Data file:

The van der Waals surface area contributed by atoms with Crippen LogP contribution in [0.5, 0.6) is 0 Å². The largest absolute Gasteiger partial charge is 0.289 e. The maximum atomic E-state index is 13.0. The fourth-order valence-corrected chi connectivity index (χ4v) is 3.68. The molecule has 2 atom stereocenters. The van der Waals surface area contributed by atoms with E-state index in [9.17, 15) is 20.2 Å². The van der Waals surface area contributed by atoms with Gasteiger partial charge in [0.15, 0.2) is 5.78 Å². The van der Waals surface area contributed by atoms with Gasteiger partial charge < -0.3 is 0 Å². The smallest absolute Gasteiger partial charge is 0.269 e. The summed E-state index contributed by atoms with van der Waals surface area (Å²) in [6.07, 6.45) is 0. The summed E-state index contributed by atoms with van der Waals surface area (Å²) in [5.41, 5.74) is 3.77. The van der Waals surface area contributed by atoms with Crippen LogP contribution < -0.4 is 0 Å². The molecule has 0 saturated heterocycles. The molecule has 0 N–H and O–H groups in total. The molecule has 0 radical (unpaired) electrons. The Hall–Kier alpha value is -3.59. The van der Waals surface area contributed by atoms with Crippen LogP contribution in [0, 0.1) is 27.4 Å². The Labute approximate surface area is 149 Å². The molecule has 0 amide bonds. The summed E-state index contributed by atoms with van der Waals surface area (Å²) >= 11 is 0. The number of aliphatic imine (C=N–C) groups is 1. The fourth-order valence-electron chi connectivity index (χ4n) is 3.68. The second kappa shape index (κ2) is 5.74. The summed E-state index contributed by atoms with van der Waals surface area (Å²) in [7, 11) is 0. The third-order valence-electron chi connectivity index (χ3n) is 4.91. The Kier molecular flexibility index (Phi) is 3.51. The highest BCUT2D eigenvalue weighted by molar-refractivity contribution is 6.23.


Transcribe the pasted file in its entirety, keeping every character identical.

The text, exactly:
The van der Waals surface area contributed by atoms with Crippen LogP contribution in [0.5, 0.6) is 0 Å². The largest absolute Gasteiger partial charge is 0.289 e. The maximum atomic E-state index is 13.0. The fourth-order valence-corrected chi connectivity index (χ4v) is 3.68. The molecule has 2 atom stereocenters. The van der Waals surface area contributed by atoms with E-state index in [9.17, 15) is 20.2 Å². The van der Waals surface area contributed by atoms with Gasteiger partial charge in [0.15, 0.2) is 5.78 Å². The van der Waals surface area contributed by atoms with Gasteiger partial charge < -0.3 is 0 Å². The smallest absolute Gasteiger partial charge is 0.269 e. The summed E-state index contributed by atoms with van der Waals surface area (Å²) in [6.07, 6.45) is 0. The summed E-state index contributed by atoms with van der Waals surface area (Å²) in [5.41, 5.74) is 3.77. The van der Waals surface area contributed by atoms with Crippen LogP contribution < -0.4 is 0 Å². The molecule has 0 saturated heterocycles. The molecule has 0 N–H and O–H groups in total. The molecule has 0 radical (unpaired) electrons. The Hall–Kier alpha value is -3.59. The van der Waals surface area contributed by atoms with Crippen LogP contribution in [0, 0.1) is 27.4 Å². The Labute approximate surface area is 149 Å². The molecule has 0 amide bonds. The summed E-state index contributed by atoms with van der Waals surface area (Å²) >= 11 is 0. The number of aliphatic imine (C=N–C) groups is 1. The fourth-order valence-electron chi connectivity index (χ4n) is 3.68. The second kappa shape index (κ2) is 5.74. The summed E-state index contributed by atoms with van der Waals surface area (Å²) in [7, 11) is 0. The third-order valence-electron chi connectivity index (χ3n) is 4.91. The Kier molecular flexibility index (Phi) is 3.51. The highest BCUT2D eigenvalue weighted by molar-refractivity contribution is 6.23.